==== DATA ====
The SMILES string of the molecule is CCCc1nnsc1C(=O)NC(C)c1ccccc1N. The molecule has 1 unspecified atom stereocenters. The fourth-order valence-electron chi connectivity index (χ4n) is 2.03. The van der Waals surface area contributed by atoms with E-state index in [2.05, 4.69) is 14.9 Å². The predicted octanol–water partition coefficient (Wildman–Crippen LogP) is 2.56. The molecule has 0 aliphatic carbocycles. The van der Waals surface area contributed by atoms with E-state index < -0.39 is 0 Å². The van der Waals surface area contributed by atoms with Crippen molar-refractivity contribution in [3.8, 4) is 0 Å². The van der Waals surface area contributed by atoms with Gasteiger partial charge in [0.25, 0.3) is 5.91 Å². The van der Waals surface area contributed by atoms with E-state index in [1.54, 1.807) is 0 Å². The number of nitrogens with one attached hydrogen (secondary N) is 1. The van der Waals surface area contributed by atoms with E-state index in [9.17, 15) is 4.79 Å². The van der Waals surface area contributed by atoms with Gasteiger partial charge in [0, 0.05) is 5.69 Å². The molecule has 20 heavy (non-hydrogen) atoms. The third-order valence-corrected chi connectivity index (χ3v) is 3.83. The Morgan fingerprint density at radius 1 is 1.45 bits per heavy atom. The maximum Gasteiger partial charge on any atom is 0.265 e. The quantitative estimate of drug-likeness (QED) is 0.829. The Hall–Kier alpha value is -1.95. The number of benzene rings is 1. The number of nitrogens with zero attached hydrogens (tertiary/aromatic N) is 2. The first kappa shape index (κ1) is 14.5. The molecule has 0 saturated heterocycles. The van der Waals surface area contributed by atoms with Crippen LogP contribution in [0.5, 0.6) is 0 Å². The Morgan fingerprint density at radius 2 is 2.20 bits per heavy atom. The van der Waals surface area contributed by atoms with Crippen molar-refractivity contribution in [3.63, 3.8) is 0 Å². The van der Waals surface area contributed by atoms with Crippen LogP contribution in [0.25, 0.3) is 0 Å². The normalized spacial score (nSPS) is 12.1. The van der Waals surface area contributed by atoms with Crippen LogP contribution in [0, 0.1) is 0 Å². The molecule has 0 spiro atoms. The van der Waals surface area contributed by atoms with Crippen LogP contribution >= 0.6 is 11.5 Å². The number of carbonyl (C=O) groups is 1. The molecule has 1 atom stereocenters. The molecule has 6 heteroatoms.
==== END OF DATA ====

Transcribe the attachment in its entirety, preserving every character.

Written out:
The SMILES string of the molecule is CCCc1nnsc1C(=O)NC(C)c1ccccc1N. The molecule has 1 unspecified atom stereocenters. The fourth-order valence-electron chi connectivity index (χ4n) is 2.03. The van der Waals surface area contributed by atoms with E-state index in [2.05, 4.69) is 14.9 Å². The predicted octanol–water partition coefficient (Wildman–Crippen LogP) is 2.56. The molecule has 0 aliphatic carbocycles. The van der Waals surface area contributed by atoms with E-state index < -0.39 is 0 Å². The van der Waals surface area contributed by atoms with Crippen molar-refractivity contribution in [3.8, 4) is 0 Å². The van der Waals surface area contributed by atoms with Gasteiger partial charge in [0.25, 0.3) is 5.91 Å². The van der Waals surface area contributed by atoms with E-state index in [1.54, 1.807) is 0 Å². The number of nitrogens with one attached hydrogen (secondary N) is 1. The van der Waals surface area contributed by atoms with E-state index in [9.17, 15) is 4.79 Å². The van der Waals surface area contributed by atoms with Gasteiger partial charge in [0, 0.05) is 5.69 Å². The molecule has 20 heavy (non-hydrogen) atoms. The third-order valence-corrected chi connectivity index (χ3v) is 3.83. The Morgan fingerprint density at radius 1 is 1.45 bits per heavy atom. The maximum Gasteiger partial charge on any atom is 0.265 e. The quantitative estimate of drug-likeness (QED) is 0.829. The Hall–Kier alpha value is -1.95. The number of benzene rings is 1. The number of nitrogens with zero attached hydrogens (tertiary/aromatic N) is 2. The first kappa shape index (κ1) is 14.5. The molecule has 0 saturated heterocycles. The van der Waals surface area contributed by atoms with Crippen LogP contribution in [0.5, 0.6) is 0 Å². The Morgan fingerprint density at radius 2 is 2.20 bits per heavy atom. The van der Waals surface area contributed by atoms with Crippen molar-refractivity contribution in [3.63, 3.8) is 0 Å². The van der Waals surface area contributed by atoms with Crippen LogP contribution in [0.25, 0.3) is 0 Å². The normalized spacial score (nSPS) is 12.1. The van der Waals surface area contributed by atoms with Crippen LogP contribution in [0, 0.1) is 0 Å². The molecule has 0 spiro atoms. The van der Waals surface area contributed by atoms with Crippen LogP contribution >= 0.6 is 11.5 Å². The number of carbonyl (C=O) groups is 1. The molecule has 1 atom stereocenters. The molecule has 6 heteroatoms.